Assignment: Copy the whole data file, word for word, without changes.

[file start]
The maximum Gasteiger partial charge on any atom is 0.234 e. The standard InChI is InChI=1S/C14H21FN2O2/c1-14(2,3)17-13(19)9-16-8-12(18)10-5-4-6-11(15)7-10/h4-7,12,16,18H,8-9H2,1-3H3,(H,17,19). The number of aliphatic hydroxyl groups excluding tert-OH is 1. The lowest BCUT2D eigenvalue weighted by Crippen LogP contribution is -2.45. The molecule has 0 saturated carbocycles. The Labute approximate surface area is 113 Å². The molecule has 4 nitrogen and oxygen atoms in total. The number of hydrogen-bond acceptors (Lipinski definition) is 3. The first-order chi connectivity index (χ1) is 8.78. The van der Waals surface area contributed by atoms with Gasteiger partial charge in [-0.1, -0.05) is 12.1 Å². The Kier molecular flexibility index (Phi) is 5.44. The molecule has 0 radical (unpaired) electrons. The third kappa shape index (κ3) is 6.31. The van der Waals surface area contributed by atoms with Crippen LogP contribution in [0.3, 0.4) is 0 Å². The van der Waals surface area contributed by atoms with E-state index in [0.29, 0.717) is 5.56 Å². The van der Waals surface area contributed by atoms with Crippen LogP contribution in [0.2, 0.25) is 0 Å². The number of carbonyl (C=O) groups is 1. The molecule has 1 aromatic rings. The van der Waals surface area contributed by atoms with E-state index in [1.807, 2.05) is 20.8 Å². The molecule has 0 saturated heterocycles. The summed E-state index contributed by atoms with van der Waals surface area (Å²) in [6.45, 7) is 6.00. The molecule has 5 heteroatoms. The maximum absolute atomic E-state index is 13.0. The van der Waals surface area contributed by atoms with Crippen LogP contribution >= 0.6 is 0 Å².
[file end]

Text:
The maximum Gasteiger partial charge on any atom is 0.234 e. The standard InChI is InChI=1S/C14H21FN2O2/c1-14(2,3)17-13(19)9-16-8-12(18)10-5-4-6-11(15)7-10/h4-7,12,16,18H,8-9H2,1-3H3,(H,17,19). The number of aliphatic hydroxyl groups excluding tert-OH is 1. The lowest BCUT2D eigenvalue weighted by Crippen LogP contribution is -2.45. The molecule has 0 saturated carbocycles. The Labute approximate surface area is 113 Å². The molecule has 4 nitrogen and oxygen atoms in total. The number of hydrogen-bond acceptors (Lipinski definition) is 3. The first-order chi connectivity index (χ1) is 8.78. The van der Waals surface area contributed by atoms with Gasteiger partial charge in [-0.1, -0.05) is 12.1 Å². The Kier molecular flexibility index (Phi) is 5.44. The molecule has 0 radical (unpaired) electrons. The third kappa shape index (κ3) is 6.31. The van der Waals surface area contributed by atoms with Crippen LogP contribution in [0.3, 0.4) is 0 Å². The van der Waals surface area contributed by atoms with E-state index in [0.29, 0.717) is 5.56 Å². The van der Waals surface area contributed by atoms with Crippen LogP contribution in [0.2, 0.25) is 0 Å². The number of carbonyl (C=O) groups is 1. The molecule has 1 aromatic rings. The van der Waals surface area contributed by atoms with E-state index in [1.807, 2.05) is 20.8 Å². The molecule has 0 saturated heterocycles. The summed E-state index contributed by atoms with van der Waals surface area (Å²) in [6.45, 7) is 6.00. The molecule has 5 heteroatoms. The maximum absolute atomic E-state index is 13.0. The van der Waals surface area contributed by atoms with Crippen LogP contribution >= 0.6 is 0 Å².